Connecting the Dots

More research into health issues this weekend has led me to an interesting game, “Which came first?”

  • Over the last year and a half, I have donated blood products. The donation center does a free liver tox and cholesterol (non-fasting, obviously) test when you donate. My liver is fine…BUT my cholesterol levels have been consistently between 143 and 164. Cardiologists would celebrate this range if I were 55.
  • Reading more about Luteal Phase Deficiency led me to see one of the causes is hypocholesterolemia. Your body synthesizes progesterone (and vitamin D) out of cholesterol. Not enough raw material = not enough hormone to carry a baby.
  • Now, my levels are considered sub clinical for hypocholesterolemia, meaning they are just borderline low. This is a good thing because that means I do not have some scary underlying diseases, however…
  • One of those underlying diseases is hyperthyroidism, for which I was treated in late 2005. Hmmm.
  • I do not have any symptoms of being hyperT and my latest blood work actually shows anti-thyroid antibodies in my system. Double Hmmmm.
  • Add to this mix the recent study that women with sub clinical hypocholesterolemia tend to have premature births and birth defects. White women with less than 159 have a 21% incidence of prematurity/low birth weight.
  • All of this leaves me with the question, What needs to be treated? My liver (which should be fine), my thyroid function (not again!), or something else?
  • And, How do I raise my cholesterol numbers?

6 Responses to “Connecting the Dots”

  1. 1 Teresa April 14, 2008 at 11:16 am

    Don’t forget that many people wih hypothyroidism can still show “normal” levels. And it is often a lifetime condition. I know, i have it. When i am on the wrong dose, high or low, my cycles get messed up ( think a month long period 😦 ), an d i miscarry.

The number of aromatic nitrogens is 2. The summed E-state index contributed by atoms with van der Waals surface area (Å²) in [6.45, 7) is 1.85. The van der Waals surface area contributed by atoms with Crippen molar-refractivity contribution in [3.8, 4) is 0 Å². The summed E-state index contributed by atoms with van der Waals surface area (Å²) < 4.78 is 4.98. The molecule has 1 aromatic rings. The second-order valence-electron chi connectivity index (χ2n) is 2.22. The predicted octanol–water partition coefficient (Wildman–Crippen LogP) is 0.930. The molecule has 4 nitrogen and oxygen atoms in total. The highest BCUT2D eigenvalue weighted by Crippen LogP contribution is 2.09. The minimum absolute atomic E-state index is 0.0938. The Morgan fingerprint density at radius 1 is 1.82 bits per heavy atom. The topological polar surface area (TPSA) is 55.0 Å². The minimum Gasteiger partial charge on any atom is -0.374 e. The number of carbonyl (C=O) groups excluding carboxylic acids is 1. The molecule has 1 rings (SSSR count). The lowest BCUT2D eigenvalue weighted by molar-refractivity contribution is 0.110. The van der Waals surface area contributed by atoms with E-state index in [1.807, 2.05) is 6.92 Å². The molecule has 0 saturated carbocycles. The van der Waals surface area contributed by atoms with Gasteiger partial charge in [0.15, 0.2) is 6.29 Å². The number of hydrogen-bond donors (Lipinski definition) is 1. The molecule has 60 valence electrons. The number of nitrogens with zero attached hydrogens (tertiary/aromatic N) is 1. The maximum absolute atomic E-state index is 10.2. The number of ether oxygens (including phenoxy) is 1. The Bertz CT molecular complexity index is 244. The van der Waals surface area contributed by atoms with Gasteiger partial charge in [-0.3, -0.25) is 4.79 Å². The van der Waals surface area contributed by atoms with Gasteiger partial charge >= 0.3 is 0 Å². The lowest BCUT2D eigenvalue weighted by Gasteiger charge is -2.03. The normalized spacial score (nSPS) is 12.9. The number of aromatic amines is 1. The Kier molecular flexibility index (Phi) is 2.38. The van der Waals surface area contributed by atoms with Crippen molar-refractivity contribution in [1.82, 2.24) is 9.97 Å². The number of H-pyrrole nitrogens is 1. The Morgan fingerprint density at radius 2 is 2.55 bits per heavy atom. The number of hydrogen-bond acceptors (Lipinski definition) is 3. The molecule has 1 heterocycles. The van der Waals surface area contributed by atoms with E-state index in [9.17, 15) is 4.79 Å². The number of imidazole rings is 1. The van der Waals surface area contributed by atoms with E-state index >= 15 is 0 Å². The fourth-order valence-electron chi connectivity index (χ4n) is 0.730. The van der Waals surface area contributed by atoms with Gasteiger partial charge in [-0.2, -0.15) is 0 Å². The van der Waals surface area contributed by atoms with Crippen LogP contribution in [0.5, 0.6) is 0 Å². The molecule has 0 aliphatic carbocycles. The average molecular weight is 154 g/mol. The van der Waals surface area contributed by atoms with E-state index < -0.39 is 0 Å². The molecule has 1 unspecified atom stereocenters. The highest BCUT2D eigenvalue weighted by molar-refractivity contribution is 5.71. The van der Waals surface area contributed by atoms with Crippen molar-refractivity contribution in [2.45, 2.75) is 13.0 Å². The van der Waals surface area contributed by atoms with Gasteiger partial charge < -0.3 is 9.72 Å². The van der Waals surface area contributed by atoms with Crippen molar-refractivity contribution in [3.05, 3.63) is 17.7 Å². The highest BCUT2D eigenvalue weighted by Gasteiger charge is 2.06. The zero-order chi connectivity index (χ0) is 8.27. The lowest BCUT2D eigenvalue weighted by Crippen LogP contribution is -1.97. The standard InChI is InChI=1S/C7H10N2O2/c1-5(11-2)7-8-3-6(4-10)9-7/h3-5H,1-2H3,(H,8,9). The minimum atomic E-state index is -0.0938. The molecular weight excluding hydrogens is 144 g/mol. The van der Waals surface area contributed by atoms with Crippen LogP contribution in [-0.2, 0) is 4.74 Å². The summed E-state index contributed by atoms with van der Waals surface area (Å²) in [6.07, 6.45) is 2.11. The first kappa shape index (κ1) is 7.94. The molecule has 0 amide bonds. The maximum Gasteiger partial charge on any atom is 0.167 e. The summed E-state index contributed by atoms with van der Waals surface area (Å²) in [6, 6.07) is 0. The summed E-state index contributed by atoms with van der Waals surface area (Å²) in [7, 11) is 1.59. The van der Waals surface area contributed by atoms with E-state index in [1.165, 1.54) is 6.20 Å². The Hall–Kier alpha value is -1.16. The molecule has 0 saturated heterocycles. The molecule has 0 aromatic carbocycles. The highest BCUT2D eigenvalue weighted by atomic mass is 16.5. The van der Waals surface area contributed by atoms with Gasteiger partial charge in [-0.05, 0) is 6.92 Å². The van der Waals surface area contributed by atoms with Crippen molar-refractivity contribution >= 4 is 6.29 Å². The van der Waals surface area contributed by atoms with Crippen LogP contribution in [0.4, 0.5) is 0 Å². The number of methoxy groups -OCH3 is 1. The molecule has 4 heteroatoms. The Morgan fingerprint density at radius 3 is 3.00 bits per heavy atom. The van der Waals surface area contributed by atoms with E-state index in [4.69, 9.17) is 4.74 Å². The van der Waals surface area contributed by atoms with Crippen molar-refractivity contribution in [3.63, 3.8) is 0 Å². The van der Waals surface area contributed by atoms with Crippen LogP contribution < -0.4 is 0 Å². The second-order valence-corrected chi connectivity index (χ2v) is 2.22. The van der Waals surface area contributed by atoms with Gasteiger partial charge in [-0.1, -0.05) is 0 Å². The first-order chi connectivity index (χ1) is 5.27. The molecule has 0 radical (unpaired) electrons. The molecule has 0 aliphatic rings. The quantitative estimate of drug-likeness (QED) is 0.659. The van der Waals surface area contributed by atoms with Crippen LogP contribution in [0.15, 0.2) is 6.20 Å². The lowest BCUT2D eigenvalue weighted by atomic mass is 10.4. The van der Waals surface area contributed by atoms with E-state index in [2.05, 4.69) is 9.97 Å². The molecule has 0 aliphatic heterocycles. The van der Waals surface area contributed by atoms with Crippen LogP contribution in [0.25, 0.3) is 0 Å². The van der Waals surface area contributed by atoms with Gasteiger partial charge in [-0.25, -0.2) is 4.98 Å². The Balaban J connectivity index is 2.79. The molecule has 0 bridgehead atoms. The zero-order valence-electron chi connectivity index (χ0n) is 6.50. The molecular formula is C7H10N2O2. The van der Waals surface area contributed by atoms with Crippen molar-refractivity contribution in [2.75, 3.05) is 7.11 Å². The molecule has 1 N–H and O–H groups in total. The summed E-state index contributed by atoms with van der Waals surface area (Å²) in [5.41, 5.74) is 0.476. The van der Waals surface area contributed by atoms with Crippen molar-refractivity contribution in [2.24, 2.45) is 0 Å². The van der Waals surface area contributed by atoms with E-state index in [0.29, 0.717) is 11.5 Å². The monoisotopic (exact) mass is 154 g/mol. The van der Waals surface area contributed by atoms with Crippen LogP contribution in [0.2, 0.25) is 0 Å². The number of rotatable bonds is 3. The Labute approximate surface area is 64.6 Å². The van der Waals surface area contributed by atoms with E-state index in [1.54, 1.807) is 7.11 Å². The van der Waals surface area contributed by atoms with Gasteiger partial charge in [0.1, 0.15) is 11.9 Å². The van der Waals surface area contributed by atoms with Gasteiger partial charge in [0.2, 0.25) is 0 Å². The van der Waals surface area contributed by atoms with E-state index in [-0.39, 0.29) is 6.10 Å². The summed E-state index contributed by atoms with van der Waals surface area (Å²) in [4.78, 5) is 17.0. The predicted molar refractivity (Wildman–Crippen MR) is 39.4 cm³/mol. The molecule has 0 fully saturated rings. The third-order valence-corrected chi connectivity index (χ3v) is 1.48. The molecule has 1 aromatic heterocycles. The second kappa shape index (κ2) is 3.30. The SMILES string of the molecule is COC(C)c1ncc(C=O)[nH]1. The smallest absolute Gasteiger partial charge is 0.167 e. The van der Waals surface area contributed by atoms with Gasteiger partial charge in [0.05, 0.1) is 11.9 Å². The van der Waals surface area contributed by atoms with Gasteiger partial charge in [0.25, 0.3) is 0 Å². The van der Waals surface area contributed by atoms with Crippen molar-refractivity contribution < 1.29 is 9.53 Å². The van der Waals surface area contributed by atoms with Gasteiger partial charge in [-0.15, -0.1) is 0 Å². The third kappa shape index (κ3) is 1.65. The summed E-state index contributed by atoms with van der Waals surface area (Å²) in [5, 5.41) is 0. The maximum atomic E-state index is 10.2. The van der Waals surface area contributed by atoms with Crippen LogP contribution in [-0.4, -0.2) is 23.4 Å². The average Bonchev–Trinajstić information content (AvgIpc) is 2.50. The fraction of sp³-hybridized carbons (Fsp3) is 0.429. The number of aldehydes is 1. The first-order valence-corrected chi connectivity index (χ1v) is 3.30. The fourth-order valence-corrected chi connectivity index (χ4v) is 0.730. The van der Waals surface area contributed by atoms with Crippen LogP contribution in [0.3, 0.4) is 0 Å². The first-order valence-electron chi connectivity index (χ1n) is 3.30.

2. 2 Paula April 14, 2008 at 1:09 pm

    Something in regards to what to eat, is to make sure to cut out all soy products. Soy mimics estrogen which drives down progesterone, which in turn raises thyroid levels.

  3. 3 cbrunette April 14, 2008 at 1:18 pm


    You know…I am very hesitant to take any sort of synthetic thyroid, precisely because you get “hooked” on it. There are people who get wean themselves off of Synthroid. Right now, I’m doing ok and my Dr. agrees as long as I don’t gain any more weight. 🙂


    Soy — Does this include naturally fermented products like tamari and tempe?


  4. 4 Paula April 14, 2008 at 2:46 pm

    It includes anything that comes from the soybean. Lecithin is found in many products as well, so watch out for that when reading labels.
    Are you vegetarian?

  5. 5 Rod April 15, 2008 at 1:04 am

    I don’t know where you get the ‘hooked on Synthroid’ idea from. People take thyroxine for life *because they need it*. Resolution of the hypothyroidism is infreqent (less than 20%).

    Whilst I would avoid soy for many reasons, I have found little or no evidence that soy lecithin is much of an issue. It is so incredibly highly refined that it carries virtually nothing else into to.

    Also, it is usual toaccept that properly brewed/fermented soy products are not singificant to the thyroid.

    Bear in mind, *your* body makes cholesterol.

    I concur that you need to do more research on thyroid issues. If you have a heavyweight appetite, try

    [Don’t believe a word I have written without checking it up.]

  6. 6 cbrunette April 15, 2008 at 7:28 am


    I agree that there are plenty of folks who *need* synthroid or other replacement hormones. The problem I have is with Drs. who never tell their patients that they have a 10-20% chance of coming off of synthroid. They just prescribe, test, prescribe, test, prescribe!

    Thanks for the input on soy. I was certain I had heard that fermented soy products are alright in low amounts. (Miso, tamari, tempeh) The Japanese would have been royally messed up for centuries!

    So, if *my* body makes cholesterol…how do I get it to make more?


    I am not a vegetarian but I do like to eat lower on the food chain. Conventionally grown/processed meats are mostly out of our diet now until we can afford locally grown animals.


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"I can't say I don't believe in your God, but I don't believe He meant the world to be as it is." ~Nicholas Higgins. North and South.

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